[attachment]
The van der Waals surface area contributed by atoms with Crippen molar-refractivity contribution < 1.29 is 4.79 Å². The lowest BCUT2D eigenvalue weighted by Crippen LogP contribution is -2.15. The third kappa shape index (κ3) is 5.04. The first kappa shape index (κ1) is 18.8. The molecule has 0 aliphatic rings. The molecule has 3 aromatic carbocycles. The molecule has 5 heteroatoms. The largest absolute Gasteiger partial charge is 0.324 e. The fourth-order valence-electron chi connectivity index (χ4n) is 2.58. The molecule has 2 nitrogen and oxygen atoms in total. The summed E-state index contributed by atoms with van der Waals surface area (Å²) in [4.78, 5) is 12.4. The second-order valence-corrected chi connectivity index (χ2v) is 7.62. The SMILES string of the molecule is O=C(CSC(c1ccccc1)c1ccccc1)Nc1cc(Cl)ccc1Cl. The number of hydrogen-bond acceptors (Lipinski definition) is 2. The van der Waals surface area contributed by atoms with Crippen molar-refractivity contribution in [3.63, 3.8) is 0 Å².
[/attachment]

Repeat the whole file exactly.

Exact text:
The van der Waals surface area contributed by atoms with Crippen molar-refractivity contribution < 1.29 is 4.79 Å². The lowest BCUT2D eigenvalue weighted by Crippen LogP contribution is -2.15. The third kappa shape index (κ3) is 5.04. The first kappa shape index (κ1) is 18.8. The molecule has 0 aliphatic rings. The molecule has 3 aromatic carbocycles. The molecule has 5 heteroatoms. The largest absolute Gasteiger partial charge is 0.324 e. The fourth-order valence-electron chi connectivity index (χ4n) is 2.58. The molecule has 2 nitrogen and oxygen atoms in total. The summed E-state index contributed by atoms with van der Waals surface area (Å²) in [4.78, 5) is 12.4. The second-order valence-corrected chi connectivity index (χ2v) is 7.62. The SMILES string of the molecule is O=C(CSC(c1ccccc1)c1ccccc1)Nc1cc(Cl)ccc1Cl. The number of hydrogen-bond acceptors (Lipinski definition) is 2. The van der Waals surface area contributed by atoms with Crippen molar-refractivity contribution in [3.63, 3.8) is 0 Å².